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I haven't benchmarked this (with Benchmark) or anything, but a quick opendir/readdir would get it done:

my $directory_name = shift || '.'; opendir my $dh, $directory_name or die "Can't opendir '$directory_name': $!"; my $file_count = scalar grep { -f "$directory_name/$_" } readdir $dh; closedir $dh or die "Can't closedir: $!";

It's bigger and more complicated than a glob-based solution, but you get nice error messages in case there's problems.

If you're interested in all directory entries (i.e., subdirectories and not just files), you can make the grep match { !m{ \A \.\.? \z}x } instead (so it still skips "." and "..").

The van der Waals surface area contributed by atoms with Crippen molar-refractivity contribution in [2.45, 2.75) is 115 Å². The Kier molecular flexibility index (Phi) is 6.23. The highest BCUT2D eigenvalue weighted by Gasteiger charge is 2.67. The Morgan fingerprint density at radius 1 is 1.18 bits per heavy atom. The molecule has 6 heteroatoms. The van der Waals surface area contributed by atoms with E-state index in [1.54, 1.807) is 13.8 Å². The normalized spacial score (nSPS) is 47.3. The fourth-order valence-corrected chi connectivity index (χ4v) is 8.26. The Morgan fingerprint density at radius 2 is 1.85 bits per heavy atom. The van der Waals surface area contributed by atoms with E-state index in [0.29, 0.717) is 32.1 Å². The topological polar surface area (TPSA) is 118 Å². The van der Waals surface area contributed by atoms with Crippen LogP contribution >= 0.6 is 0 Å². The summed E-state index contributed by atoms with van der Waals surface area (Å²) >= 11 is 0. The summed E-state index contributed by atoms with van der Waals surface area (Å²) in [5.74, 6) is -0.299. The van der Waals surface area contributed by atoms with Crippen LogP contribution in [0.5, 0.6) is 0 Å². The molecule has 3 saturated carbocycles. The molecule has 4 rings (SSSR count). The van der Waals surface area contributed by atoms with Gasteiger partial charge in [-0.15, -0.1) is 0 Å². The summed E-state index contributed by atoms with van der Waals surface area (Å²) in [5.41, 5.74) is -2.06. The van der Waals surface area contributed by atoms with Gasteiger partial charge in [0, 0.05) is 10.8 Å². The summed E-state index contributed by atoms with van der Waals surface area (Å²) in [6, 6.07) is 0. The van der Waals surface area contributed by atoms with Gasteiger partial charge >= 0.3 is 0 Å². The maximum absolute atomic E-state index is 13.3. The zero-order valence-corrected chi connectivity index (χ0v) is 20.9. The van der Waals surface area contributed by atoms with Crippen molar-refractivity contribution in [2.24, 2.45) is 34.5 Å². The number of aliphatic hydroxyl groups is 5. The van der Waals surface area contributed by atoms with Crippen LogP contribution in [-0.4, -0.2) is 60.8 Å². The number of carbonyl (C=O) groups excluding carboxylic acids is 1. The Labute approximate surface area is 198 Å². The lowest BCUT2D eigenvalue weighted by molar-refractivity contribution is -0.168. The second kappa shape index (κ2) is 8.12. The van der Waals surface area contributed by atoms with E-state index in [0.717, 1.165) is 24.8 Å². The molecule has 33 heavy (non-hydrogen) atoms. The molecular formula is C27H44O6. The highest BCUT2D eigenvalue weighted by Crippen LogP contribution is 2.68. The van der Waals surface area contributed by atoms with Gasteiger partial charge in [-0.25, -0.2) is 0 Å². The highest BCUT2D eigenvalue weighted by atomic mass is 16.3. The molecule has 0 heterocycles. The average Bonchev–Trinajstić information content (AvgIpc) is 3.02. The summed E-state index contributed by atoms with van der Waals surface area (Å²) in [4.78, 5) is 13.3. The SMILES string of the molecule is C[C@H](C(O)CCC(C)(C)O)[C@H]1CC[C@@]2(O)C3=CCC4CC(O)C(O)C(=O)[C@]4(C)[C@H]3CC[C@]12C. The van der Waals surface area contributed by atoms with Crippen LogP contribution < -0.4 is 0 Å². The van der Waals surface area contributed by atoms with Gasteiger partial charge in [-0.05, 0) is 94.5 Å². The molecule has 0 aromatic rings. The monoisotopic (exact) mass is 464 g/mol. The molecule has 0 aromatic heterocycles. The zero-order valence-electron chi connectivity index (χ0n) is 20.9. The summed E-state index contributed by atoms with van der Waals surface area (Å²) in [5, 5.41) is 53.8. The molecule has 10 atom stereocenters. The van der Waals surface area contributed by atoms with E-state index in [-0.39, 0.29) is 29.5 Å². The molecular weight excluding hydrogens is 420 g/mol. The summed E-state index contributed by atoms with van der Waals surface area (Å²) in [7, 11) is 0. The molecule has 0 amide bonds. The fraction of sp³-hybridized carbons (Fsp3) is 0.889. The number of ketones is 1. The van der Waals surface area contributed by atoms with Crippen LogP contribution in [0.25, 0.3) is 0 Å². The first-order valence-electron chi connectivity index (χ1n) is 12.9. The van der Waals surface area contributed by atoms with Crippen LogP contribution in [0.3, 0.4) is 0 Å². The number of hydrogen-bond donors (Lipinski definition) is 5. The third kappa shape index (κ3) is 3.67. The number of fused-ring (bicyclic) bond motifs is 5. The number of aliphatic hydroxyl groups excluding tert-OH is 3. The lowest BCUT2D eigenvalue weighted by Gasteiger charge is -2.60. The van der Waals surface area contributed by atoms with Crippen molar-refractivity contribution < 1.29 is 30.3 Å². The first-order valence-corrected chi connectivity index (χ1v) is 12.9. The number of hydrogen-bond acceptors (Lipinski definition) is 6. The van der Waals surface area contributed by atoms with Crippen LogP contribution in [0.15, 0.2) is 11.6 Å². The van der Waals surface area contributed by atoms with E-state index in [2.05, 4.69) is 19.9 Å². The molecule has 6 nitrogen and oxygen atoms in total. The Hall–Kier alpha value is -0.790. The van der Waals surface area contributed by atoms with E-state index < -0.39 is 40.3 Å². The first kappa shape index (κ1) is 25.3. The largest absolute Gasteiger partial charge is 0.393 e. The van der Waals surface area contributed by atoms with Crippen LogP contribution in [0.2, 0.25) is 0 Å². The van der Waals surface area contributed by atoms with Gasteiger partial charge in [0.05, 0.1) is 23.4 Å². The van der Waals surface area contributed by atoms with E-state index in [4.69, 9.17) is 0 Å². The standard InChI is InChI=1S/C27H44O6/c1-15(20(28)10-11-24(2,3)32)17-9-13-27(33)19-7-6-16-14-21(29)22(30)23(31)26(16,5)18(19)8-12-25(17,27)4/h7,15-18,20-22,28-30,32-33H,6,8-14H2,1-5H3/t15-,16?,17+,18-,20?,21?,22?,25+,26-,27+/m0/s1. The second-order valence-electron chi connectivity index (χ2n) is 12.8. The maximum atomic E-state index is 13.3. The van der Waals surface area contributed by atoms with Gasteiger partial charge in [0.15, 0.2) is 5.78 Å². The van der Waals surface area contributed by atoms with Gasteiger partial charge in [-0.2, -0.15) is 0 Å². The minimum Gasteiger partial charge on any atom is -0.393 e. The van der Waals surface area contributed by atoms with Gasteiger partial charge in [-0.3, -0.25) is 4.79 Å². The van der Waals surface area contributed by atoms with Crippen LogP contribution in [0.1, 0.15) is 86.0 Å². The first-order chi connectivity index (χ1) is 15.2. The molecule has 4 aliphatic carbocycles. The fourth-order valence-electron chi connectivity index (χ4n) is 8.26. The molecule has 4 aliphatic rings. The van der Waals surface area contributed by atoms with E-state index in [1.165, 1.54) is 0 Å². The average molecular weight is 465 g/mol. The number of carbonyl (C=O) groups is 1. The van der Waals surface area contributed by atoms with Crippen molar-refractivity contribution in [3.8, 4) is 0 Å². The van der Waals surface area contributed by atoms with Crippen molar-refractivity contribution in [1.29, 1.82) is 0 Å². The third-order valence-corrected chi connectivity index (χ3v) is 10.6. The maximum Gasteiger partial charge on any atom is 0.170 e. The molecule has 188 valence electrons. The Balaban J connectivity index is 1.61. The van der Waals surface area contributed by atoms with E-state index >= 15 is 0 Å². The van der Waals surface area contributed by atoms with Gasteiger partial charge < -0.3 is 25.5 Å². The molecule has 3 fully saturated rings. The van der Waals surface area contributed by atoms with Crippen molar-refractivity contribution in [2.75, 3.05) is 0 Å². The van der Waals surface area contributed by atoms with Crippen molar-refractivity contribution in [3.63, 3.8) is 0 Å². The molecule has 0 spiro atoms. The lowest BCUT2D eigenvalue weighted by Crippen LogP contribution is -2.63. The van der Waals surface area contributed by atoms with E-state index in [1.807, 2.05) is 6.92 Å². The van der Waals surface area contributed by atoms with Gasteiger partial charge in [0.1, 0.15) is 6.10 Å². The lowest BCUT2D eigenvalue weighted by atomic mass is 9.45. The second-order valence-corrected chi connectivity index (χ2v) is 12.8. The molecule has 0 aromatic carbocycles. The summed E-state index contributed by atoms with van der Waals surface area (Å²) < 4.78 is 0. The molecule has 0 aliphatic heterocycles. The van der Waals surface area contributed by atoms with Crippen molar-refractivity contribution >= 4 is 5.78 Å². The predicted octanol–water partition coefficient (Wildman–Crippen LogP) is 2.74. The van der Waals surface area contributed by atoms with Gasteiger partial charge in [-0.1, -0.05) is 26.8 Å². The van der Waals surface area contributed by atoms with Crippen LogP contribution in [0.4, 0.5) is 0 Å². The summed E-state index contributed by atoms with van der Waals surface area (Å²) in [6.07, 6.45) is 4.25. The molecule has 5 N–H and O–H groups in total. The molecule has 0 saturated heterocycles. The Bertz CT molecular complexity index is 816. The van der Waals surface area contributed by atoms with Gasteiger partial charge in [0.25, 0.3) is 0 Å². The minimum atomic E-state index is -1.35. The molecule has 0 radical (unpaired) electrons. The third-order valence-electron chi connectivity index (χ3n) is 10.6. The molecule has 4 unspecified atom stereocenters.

Updated to fix a problem helpfully pointed out by Corion. The -f needs to have the directory named explicitly in case it's not the current directory.

In reply to Re: quickest way to find number of files in a directory? by kyle
in thread quickest way to find number of files in a directory? by Anonymous Monk

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